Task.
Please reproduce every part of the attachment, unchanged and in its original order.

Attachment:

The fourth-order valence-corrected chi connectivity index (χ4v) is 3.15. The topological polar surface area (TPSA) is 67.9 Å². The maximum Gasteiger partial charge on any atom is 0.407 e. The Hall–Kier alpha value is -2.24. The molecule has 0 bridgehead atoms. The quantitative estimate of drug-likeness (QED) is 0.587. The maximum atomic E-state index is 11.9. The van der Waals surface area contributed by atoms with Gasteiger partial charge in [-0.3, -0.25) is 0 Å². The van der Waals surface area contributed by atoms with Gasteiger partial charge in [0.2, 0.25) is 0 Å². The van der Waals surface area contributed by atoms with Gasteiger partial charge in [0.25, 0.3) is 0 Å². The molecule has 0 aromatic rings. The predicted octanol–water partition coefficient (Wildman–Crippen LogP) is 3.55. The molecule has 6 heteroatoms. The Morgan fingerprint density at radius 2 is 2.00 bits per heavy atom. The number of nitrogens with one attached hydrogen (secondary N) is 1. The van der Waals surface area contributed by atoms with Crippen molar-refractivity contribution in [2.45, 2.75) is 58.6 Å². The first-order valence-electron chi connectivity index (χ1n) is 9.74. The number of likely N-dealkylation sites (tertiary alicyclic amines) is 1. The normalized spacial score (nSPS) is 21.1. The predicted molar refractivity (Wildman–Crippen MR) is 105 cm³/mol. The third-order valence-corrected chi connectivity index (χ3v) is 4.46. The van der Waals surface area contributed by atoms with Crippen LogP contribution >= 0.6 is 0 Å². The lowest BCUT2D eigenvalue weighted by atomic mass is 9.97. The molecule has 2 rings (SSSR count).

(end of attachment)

The fourth-order valence-corrected chi connectivity index (χ4v) is 3.15. The topological polar surface area (TPSA) is 67.9 Å². The maximum Gasteiger partial charge on any atom is 0.407 e. The Hall–Kier alpha value is -2.24. The molecule has 0 bridgehead atoms. The quantitative estimate of drug-likeness (QED) is 0.587. The maximum atomic E-state index is 11.9. The van der Waals surface area contributed by atoms with Gasteiger partial charge in [-0.3, -0.25) is 0 Å². The van der Waals surface area contributed by atoms with Gasteiger partial charge in [0.2, 0.25) is 0 Å². The van der Waals surface area contributed by atoms with Gasteiger partial charge in [0.25, 0.3) is 0 Å². The molecule has 0 aromatic rings. The predicted octanol–water partition coefficient (Wildman–Crippen LogP) is 3.55. The molecule has 6 heteroatoms. The Morgan fingerprint density at radius 2 is 2.00 bits per heavy atom. The number of nitrogens with one attached hydrogen (secondary N) is 1. The van der Waals surface area contributed by atoms with Crippen molar-refractivity contribution in [2.45, 2.75) is 58.6 Å². The first-order valence-electron chi connectivity index (χ1n) is 9.74. The number of likely N-dealkylation sites (tertiary alicyclic amines) is 1. The normalized spacial score (nSPS) is 21.1. The predicted molar refractivity (Wildman–Crippen MR) is 105 cm³/mol. The third-order valence-corrected chi connectivity index (χ3v) is 4.46. The van der Waals surface area contributed by atoms with Crippen LogP contribution >= 0.6 is 0 Å². The lowest BCUT2D eigenvalue weighted by atomic mass is 9.97. The molecule has 2 rings (SSSR count).